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2

You may have something recorded in your session. Logout from XFCE (ie: logon with another WM or from console), then remove files named xfce4-session* and xfwm4* from ~/.cache/sessions/. Then try to logon with XFCE again.


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Note: This answer is for GTK3; all other answers only work for GTK2. To disable the recent files list, add the following to ~/.config/gtk-3.0/settings.ini (create it and its directory if needed): [Settings] gtk-recent-files-enabled=0 To pre-select the current working directory, run dconf write /org/gtk/settings/file-chooser/startup-mode \"cwd\" or use ...


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You must not log in as root user. Either way, go to /usr/share/applications. There should be the .desktop file, copy it to your desktop or when you want and modify the line Exec with the order you want to execute. Then you just have to run chromium clicking on this file (you can use it like a desktop shortcut or a panel icon). If you want, you can also ...


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Have you tried swapon -a, and the possible solutions after the how to? Maybe you don't have permissions to write the file, check if permissions are right and if you are in the powerdev group.


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In the Debian documentation I found that the default locale was defined in /etc/default/locale, so if you have root access and you are not searching for a way to set a locale per user, I think this is the easiest way...


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This command should list all of your Login managers installed: dpkg -l | grep -i 'Display Manager\|Login Manager' | awk '$2 !~ /^lib/' It will search for the keywords "Display Manager" and "Login Manager" and show only things that do not start with "lib" on the second column. Note: If you have more than one Display Manager configured, it will show both. ...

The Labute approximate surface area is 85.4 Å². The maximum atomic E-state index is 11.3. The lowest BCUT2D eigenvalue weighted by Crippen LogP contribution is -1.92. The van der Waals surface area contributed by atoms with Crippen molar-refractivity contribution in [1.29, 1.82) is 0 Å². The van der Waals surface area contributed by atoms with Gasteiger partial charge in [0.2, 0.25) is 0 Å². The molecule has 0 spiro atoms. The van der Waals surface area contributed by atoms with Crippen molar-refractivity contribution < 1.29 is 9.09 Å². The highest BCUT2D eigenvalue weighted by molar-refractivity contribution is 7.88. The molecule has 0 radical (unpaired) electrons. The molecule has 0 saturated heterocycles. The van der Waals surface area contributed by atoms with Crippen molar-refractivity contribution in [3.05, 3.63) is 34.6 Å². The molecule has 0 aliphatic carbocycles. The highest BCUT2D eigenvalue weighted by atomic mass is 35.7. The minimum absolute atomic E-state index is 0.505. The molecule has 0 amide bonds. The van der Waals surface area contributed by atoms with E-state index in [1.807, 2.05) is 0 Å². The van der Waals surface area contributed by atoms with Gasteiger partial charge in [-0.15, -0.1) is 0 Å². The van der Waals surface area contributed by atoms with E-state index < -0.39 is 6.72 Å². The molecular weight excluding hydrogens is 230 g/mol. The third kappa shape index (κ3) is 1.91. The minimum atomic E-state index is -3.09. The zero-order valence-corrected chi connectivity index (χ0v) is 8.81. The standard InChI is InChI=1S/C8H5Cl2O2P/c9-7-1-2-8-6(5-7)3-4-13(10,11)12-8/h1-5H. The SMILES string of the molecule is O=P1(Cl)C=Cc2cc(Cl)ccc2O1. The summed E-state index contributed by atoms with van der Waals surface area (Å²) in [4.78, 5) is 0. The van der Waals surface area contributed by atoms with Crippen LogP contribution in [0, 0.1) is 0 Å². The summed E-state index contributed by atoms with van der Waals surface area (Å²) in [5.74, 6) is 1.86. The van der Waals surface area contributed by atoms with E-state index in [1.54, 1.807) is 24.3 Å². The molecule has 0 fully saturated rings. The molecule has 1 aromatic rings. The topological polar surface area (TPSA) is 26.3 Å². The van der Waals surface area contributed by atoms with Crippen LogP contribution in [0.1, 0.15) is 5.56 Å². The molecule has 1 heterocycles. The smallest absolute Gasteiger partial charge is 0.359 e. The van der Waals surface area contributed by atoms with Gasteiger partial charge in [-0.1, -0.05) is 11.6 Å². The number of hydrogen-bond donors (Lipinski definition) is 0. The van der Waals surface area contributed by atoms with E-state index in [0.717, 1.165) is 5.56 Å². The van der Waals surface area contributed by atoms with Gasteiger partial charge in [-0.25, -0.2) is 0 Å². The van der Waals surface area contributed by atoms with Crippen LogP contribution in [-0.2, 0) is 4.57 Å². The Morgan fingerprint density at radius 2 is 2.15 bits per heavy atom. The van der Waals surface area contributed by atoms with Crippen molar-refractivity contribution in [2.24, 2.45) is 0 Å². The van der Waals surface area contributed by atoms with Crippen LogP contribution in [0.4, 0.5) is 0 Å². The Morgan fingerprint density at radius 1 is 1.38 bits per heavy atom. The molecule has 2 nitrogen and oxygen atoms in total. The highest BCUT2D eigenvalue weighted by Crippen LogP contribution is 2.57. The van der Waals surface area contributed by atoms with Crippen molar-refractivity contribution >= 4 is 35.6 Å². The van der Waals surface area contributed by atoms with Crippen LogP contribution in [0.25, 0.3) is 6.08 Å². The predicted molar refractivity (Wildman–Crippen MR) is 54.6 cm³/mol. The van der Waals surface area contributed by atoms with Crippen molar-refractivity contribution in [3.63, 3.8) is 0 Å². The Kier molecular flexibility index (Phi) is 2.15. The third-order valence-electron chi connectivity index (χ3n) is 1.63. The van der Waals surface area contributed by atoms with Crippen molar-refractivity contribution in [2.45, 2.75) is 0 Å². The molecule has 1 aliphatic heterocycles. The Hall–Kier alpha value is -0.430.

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This is a window manager theme (Xfce window manager), as you can tell by the presence of only the xfwm4 folder inside the theme zip. You can access it in Settings Manager -> Window Manager -> Style As an alternative install location, if you are the only user in your system, create a .themes (mind the dot) folder inside your home directory and unzip your ...


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I had the same issue in mint 17 xfce (with both wm shortcuts like Ctrl-F1 and keyboard shortcuts like Alt-F2). I don't like the way how I fixed it but I could not find a better solution. First, I searched for all keyboard configuration files: $ locate xfce4-keyboard-shortcuts.xml ~/.config/xfce4/xfconf/xfce-perchannel-xml/xfce4-keyboard-shortcuts.xml ...


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I would love to see that feature myself, but I don't think it's possible. If an application takes a long time to start, there could be any number of things causing that: Whatever launched it could be slow to fork and execute it The filesystem could be slow to access the application's executable file (especially if, for example, it's a network filesystem) ...



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